I have been exploring various forms of poetry as of late- including Mirrored Refrain, Acrostic, and hell, I wrote my fist Haiku last week. I was even tormented and tortured by the Alexandrine(thank you, you know who)—a twelve syllable poem that is two lines of six syllables separated by ||—to the point of almost giving up. But I finally worked one out I liked.
The Japanese Lanturne (or Lantern) poetry form is one that I discovered to be a pleasant challenge. The traditional Lanturne consists of five lines whose syllabic sequence runs like this: 1-2-3-4-1— forming the shape of a Japanese Lantern when formated centered. Now, the strictest structure also mandates that the theme of the poem is nature, as is the case with most forms of Japanese poetry, and begins with a noun followed by a description of that noun.
vales, making our
Or some such shit.
Anyhoo…the number one unspoken rule about poetry is- write what you feel in any form that makes sense. As long as the emotion is conveyed, traditional structure takes the backseat.
So, taking that and running with it, I destroyed the Lanturne and created a variation of my own. I start with one noun, or abstract thought, and dialog about it throughout the poem until I end with the same one syllable noun or thought I started with— or something closely related to it.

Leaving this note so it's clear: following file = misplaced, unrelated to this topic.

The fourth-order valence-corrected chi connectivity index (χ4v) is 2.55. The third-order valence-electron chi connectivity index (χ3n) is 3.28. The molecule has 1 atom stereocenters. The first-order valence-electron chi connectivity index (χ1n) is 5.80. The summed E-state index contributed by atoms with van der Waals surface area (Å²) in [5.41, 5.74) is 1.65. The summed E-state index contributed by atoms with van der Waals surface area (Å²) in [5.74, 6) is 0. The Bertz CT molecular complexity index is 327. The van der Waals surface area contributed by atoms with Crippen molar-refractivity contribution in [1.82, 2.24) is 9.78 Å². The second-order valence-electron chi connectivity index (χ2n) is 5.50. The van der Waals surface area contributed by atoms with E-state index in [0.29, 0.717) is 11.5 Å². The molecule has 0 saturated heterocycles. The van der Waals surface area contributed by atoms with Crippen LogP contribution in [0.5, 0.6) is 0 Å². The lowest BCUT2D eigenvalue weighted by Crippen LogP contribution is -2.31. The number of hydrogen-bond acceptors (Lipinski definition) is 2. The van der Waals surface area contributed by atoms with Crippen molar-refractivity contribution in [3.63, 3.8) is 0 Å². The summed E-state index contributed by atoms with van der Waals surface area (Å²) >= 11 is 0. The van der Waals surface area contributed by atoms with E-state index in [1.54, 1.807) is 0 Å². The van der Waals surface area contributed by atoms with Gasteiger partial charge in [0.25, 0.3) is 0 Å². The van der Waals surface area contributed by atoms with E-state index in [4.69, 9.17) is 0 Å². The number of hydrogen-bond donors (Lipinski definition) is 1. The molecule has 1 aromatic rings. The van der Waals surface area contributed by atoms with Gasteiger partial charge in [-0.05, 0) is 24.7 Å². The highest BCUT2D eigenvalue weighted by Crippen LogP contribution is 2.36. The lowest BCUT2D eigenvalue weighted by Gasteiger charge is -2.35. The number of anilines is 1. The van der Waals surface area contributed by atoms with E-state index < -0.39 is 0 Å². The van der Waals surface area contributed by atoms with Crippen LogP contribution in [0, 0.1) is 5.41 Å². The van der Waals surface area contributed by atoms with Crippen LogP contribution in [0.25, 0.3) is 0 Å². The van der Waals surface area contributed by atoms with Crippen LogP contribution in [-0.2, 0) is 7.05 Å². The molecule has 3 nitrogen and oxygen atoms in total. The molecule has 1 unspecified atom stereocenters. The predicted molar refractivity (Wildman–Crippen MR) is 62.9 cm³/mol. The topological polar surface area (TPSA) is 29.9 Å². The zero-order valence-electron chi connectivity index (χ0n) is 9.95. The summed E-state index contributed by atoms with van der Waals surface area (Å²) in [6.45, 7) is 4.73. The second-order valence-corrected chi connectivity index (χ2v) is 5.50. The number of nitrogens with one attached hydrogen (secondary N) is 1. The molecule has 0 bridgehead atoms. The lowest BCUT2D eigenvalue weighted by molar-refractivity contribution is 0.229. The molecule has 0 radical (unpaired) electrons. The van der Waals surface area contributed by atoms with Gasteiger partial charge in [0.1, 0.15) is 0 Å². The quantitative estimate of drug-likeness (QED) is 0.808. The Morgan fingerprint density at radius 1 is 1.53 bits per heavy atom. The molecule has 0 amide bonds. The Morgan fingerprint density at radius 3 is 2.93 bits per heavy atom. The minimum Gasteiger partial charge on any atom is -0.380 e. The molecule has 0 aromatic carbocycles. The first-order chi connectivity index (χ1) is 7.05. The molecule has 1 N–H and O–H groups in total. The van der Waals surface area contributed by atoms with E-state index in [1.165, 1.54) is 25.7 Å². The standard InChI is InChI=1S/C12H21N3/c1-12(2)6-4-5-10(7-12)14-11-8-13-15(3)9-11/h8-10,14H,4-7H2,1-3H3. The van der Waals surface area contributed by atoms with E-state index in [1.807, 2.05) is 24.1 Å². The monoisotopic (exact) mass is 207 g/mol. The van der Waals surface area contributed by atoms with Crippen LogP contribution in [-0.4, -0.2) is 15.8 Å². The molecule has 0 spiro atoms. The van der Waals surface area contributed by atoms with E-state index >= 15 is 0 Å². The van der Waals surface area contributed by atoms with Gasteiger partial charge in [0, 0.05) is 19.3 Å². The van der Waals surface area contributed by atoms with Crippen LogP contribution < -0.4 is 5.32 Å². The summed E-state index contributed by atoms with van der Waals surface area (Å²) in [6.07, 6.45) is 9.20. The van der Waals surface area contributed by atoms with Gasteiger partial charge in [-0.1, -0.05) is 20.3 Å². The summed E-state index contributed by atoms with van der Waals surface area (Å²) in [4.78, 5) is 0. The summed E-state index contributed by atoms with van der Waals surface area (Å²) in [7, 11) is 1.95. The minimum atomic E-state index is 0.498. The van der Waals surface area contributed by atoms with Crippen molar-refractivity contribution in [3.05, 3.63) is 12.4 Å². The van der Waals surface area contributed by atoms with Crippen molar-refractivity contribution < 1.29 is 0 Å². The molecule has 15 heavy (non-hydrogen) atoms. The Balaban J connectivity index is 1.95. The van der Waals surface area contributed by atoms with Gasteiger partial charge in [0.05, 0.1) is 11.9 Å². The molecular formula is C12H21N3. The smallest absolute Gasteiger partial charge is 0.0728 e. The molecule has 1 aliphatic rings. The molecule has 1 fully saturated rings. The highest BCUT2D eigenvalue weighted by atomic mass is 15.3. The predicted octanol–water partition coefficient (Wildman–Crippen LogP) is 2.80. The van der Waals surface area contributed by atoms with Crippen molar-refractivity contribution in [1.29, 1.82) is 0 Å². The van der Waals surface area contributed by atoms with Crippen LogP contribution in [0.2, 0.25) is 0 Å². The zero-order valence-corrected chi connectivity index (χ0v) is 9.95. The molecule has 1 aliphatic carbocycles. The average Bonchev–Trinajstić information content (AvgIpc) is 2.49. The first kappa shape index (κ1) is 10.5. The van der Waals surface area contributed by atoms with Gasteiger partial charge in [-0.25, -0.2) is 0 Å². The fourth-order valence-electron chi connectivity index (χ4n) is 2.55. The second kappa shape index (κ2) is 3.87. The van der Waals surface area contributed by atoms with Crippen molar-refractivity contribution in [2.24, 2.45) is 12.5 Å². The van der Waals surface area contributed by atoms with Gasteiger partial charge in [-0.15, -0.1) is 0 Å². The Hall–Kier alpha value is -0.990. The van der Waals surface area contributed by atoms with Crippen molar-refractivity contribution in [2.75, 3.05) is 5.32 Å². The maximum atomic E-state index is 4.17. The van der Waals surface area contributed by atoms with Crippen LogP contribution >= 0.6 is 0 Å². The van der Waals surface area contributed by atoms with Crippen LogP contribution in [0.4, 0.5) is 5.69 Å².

I do try to maintain a structure that includes- a syllabic pattern that runs like 1-2-3-4-1-2-3-4-1-2-3-4-1 (the sequence can run as long as needed); the one syllable words in the middle are transitions (they end the previous sequence and begin the next).
My best effort to date, using this variation, was written just this afternoon:
my love never
world will not
keep us apart
I long to fill
are the most
precious soul to
am is yours
and yours alone
Want to give it a shot? How about a traditional Lanturne? Leave your poetry in the comments, and if I get enough, I’ll write a post featuring them.